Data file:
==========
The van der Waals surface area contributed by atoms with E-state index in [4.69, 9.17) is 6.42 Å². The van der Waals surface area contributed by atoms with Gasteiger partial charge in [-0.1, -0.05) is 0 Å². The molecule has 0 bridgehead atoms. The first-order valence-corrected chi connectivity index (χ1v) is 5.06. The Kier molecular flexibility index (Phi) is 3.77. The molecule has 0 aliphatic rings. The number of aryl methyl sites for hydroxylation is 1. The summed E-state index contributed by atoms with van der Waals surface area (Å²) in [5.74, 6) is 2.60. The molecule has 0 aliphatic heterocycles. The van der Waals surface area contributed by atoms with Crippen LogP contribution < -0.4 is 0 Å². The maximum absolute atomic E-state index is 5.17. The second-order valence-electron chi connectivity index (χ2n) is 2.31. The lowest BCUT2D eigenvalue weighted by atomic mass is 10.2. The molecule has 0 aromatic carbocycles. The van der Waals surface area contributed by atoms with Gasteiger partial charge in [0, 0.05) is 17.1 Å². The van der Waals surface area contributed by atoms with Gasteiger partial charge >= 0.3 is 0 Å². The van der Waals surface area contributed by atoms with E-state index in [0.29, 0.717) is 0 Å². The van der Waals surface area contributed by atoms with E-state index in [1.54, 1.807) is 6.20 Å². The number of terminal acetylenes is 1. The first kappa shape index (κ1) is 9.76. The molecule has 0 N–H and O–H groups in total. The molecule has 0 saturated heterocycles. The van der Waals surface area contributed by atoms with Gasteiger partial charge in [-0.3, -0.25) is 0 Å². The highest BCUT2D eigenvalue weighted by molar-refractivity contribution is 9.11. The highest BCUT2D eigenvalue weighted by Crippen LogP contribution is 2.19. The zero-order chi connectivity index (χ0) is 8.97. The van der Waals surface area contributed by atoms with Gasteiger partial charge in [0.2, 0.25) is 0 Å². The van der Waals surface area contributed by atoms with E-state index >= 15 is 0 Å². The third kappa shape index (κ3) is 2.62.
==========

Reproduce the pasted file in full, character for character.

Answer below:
The van der Waals surface area contributed by atoms with E-state index in [4.69, 9.17) is 6.42 Å². The van der Waals surface area contributed by atoms with Gasteiger partial charge in [-0.1, -0.05) is 0 Å². The molecule has 0 bridgehead atoms. The first-order valence-corrected chi connectivity index (χ1v) is 5.06. The Kier molecular flexibility index (Phi) is 3.77. The molecule has 0 aliphatic rings. The number of aryl methyl sites for hydroxylation is 1. The summed E-state index contributed by atoms with van der Waals surface area (Å²) in [5.74, 6) is 2.60. The molecule has 0 aliphatic heterocycles. The van der Waals surface area contributed by atoms with Crippen LogP contribution < -0.4 is 0 Å². The maximum absolute atomic E-state index is 5.17. The second-order valence-electron chi connectivity index (χ2n) is 2.31. The lowest BCUT2D eigenvalue weighted by atomic mass is 10.2. The molecule has 0 aromatic carbocycles. The van der Waals surface area contributed by atoms with Gasteiger partial charge in [0, 0.05) is 17.1 Å². The van der Waals surface area contributed by atoms with Gasteiger partial charge >= 0.3 is 0 Å². The van der Waals surface area contributed by atoms with E-state index in [0.29, 0.717) is 0 Å². The van der Waals surface area contributed by atoms with E-state index in [1.54, 1.807) is 6.20 Å². The number of terminal acetylenes is 1. The first kappa shape index (κ1) is 9.76. The molecule has 0 N–H and O–H groups in total. The molecule has 0 saturated heterocycles. The van der Waals surface area contributed by atoms with Gasteiger partial charge in [-0.3, -0.25) is 0 Å². The highest BCUT2D eigenvalue weighted by molar-refractivity contribution is 9.11. The highest BCUT2D eigenvalue weighted by Crippen LogP contribution is 2.19. The zero-order chi connectivity index (χ0) is 8.97. The van der Waals surface area contributed by atoms with Gasteiger partial charge in [0.2, 0.25) is 0 Å². The van der Waals surface area contributed by atoms with E-state index >= 15 is 0 Å². The third kappa shape index (κ3) is 2.62.